It’s a gray, muggy morning in early July. A small group sits at the front of Buck’s Harbor Market, drinking joe, chewing the fat.
“Welcome to the Breakfast Club,” says Curtis Brand, a seasonal resident with glasses and a gray mustache, as a first-timer joins them in the Brooksville store’s small dining area.
Introductions are made, and soon, Brand is being given a hard time by another club member. Hal Snow, a Brooksville man (and selectman), is ribbing him for being from “away.”
Snow’s family goes back several generations in Brooksville. Brand and his wife, Marina Demos Brand, only live there part of the year, spending the rest of their time in Connecticut.
Brand takes the needling in stride. “I can’t be a Mainer,” he concedes, “but I can be a member of the Breakfast Club.”
Indeed, the clubbers seem like a welcoming, if comically standoffish, bunch. Some members have deep roots in Brooksville. Others have immigrated after falling in love with the quaint, coastal town on earlier travels.
“It’s sort of a microcosm of the town,” Brand said, referring to the club.
They’re not a formal association, so much as a rotating cast of diners, grocery-shoppers and gossipers. Gathered early every day, their ranks include fishermen, artists, educators and retirees. That morning in July, they discussed everything from Whitey Bulger to the Greek debt crisis to recipes for baking baklava.
It’s not surprising pastries would be a subject of conversation, given the setting. The well-trafficked market includes a bakery, deli and newsstand.
Jeanine Slagle is the pastry chef for both the market and Buck’s Restaurant, which is located on the other side of the building and shares a kitchen with the market. She had prepared cherry-chocolate chip scones for that morning’s breakfast spread. Donuts, danish, muffins and breakfast sandwiches also were available.
The market offers meat and seafood from a counter. By midday, its staff prepares sandwiches and dips (including artichoke-Parmesan-truffle spread).
The market carries many goods you’d expect of a general store — beer, milk, candy, canned goods, toilet paper — and some you wouldn’t.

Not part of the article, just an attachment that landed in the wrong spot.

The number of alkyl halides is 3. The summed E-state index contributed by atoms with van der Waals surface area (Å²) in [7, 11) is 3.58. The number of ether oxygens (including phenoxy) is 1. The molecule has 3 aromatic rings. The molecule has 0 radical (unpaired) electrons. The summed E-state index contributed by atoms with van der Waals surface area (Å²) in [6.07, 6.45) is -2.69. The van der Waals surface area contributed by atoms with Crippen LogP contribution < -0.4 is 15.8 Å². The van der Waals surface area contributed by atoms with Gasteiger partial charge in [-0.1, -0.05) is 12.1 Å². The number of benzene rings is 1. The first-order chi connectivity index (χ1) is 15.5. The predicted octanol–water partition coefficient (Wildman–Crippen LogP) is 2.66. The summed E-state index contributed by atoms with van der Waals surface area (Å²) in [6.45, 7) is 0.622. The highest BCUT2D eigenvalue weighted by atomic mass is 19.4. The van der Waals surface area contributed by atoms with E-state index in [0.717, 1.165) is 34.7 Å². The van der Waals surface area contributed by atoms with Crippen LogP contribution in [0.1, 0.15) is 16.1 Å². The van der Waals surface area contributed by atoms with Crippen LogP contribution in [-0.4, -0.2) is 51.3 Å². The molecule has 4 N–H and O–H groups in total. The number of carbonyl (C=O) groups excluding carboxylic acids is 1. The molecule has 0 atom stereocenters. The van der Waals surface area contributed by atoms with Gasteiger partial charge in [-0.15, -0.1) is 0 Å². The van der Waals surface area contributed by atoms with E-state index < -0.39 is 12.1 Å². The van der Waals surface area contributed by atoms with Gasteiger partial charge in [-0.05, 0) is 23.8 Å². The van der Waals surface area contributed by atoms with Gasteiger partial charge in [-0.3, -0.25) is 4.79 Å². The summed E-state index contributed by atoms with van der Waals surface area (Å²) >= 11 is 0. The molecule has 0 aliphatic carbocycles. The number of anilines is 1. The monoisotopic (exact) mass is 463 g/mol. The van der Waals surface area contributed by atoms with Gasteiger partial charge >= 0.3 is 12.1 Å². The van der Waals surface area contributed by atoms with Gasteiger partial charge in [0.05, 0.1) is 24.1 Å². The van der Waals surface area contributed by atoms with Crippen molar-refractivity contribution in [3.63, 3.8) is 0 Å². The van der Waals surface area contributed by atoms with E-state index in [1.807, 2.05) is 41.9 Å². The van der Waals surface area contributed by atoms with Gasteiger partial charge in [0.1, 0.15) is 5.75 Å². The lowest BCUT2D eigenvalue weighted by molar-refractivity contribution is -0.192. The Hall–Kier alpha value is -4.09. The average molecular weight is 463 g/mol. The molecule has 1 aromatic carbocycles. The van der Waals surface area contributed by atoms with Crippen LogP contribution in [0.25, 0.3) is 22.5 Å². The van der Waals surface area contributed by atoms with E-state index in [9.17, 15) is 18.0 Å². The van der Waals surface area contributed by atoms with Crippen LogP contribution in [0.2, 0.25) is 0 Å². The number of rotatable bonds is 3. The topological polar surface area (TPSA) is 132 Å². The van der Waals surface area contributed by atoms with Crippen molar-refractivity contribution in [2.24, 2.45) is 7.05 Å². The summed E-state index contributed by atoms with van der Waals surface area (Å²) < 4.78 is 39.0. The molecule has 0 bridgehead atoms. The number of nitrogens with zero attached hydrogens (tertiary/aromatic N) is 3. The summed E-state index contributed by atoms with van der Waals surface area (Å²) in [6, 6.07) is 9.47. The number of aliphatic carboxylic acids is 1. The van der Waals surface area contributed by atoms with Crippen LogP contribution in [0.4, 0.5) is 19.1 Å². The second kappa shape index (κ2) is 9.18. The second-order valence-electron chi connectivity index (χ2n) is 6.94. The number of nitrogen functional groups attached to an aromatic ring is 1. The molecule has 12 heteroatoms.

Jonathan Chase manages both the market and Buck’s Restaurant. He’s particularly proud of the market’s wine selection, where you can get anything from a “$60 Brunello to a $15 white wine from Italy.”
Gesturing to a jar in one of the food aisles, Chase added, “I don’t think you’re going to see quarts of capers in many general stores.”
It’s a seasonal business, open spring to fall, and demand is high in summer. (The Breakfast Club relocates to the town office during winter.)
Summer residents Fred and Patty Green have owned the market and restaurant for about a decade. Chase, who used to run his own restaurant in Blue Hill (Jonathan’s), has managed the two establishments since 2007 and credits the Greens with keeping them afloat.
He also lumps praise on Chef Alfred “Fritz” Knoll, who came to Buck’s Restaurant after owning and managing 66 Steak & Seafood in Blue Hill.
Their menu is constantly changing, Chase said, subject to what fish and produce are in season. They offer a raw bar, with oysters lately coming from Taunton Bay.
A grilled and marinated Atlantic swordfish comes with a spicy mango and papaya relish. A baked Gulf of Maine pollock filet comes with red pepper aioli and a crumb topping.
Other current dishes include jambalaya, chicken cordon bleu, a strip steak, appetizers and desserts.
Knoll said he’s also working on creating a separate, vegetarian menu.
Whether you’re after an intimate dinner, a cup of coffee or the latest local news, they’ve got you covered at their restaurant and market in Buck’s Harbor, morning or night.